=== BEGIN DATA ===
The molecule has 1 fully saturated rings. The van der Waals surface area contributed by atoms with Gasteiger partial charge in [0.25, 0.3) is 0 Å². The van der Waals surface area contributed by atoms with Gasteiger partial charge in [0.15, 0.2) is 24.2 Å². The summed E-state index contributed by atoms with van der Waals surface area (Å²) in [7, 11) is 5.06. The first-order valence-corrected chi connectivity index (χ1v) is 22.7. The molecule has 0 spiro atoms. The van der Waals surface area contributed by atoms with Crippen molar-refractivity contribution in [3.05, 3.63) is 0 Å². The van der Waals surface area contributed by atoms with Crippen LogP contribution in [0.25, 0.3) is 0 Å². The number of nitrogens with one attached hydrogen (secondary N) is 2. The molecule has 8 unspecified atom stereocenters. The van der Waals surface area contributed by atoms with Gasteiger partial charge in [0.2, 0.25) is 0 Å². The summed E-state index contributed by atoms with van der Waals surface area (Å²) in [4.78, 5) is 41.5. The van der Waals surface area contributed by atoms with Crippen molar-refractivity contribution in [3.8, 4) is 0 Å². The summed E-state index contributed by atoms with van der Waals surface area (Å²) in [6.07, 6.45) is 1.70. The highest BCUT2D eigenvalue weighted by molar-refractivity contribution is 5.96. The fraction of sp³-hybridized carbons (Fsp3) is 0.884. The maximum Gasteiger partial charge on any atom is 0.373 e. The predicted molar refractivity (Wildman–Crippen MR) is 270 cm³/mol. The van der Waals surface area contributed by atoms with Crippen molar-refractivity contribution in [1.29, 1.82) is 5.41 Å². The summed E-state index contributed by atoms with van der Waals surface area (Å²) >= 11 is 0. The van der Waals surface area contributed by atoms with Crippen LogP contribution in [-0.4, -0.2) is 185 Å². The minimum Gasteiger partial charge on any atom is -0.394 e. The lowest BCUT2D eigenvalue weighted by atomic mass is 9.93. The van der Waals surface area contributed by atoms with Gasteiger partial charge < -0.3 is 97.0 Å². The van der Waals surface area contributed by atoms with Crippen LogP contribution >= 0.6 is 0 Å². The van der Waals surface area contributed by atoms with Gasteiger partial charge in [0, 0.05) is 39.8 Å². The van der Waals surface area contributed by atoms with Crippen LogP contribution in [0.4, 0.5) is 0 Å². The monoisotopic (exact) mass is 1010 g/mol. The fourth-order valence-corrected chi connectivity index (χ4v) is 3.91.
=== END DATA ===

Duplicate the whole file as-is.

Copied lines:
The molecule has 1 fully saturated rings. The van der Waals surface area contributed by atoms with Gasteiger partial charge in [0.25, 0.3) is 0 Å². The van der Waals surface area contributed by atoms with Gasteiger partial charge in [0.15, 0.2) is 24.2 Å². The summed E-state index contributed by atoms with van der Waals surface area (Å²) in [7, 11) is 5.06. The first-order valence-corrected chi connectivity index (χ1v) is 22.7. The molecule has 0 spiro atoms. The van der Waals surface area contributed by atoms with Crippen molar-refractivity contribution in [3.05, 3.63) is 0 Å². The van der Waals surface area contributed by atoms with Crippen LogP contribution in [0.25, 0.3) is 0 Å². The number of nitrogens with one attached hydrogen (secondary N) is 2. The molecule has 8 unspecified atom stereocenters. The van der Waals surface area contributed by atoms with Gasteiger partial charge in [0.2, 0.25) is 0 Å². The summed E-state index contributed by atoms with van der Waals surface area (Å²) in [4.78, 5) is 41.5. The van der Waals surface area contributed by atoms with Crippen molar-refractivity contribution in [3.8, 4) is 0 Å². The summed E-state index contributed by atoms with van der Waals surface area (Å²) in [6.07, 6.45) is 1.70. The highest BCUT2D eigenvalue weighted by molar-refractivity contribution is 5.96. The fraction of sp³-hybridized carbons (Fsp3) is 0.884. The maximum Gasteiger partial charge on any atom is 0.373 e. The predicted molar refractivity (Wildman–Crippen MR) is 270 cm³/mol. The van der Waals surface area contributed by atoms with Crippen molar-refractivity contribution in [1.29, 1.82) is 5.41 Å². The summed E-state index contributed by atoms with van der Waals surface area (Å²) >= 11 is 0. The van der Waals surface area contributed by atoms with Crippen LogP contribution in [-0.4, -0.2) is 185 Å². The minimum Gasteiger partial charge on any atom is -0.394 e. The lowest BCUT2D eigenvalue weighted by atomic mass is 9.93. The van der Waals surface area contributed by atoms with Gasteiger partial charge < -0.3 is 97.0 Å². The van der Waals surface area contributed by atoms with Crippen LogP contribution >= 0.6 is 0 Å². The van der Waals surface area contributed by atoms with Gasteiger partial charge in [0, 0.05) is 39.8 Å². The van der Waals surface area contributed by atoms with Crippen LogP contribution in [0.4, 0.5) is 0 Å². The monoisotopic (exact) mass is 1010 g/mol. The fourth-order valence-corrected chi connectivity index (χ4v) is 3.91.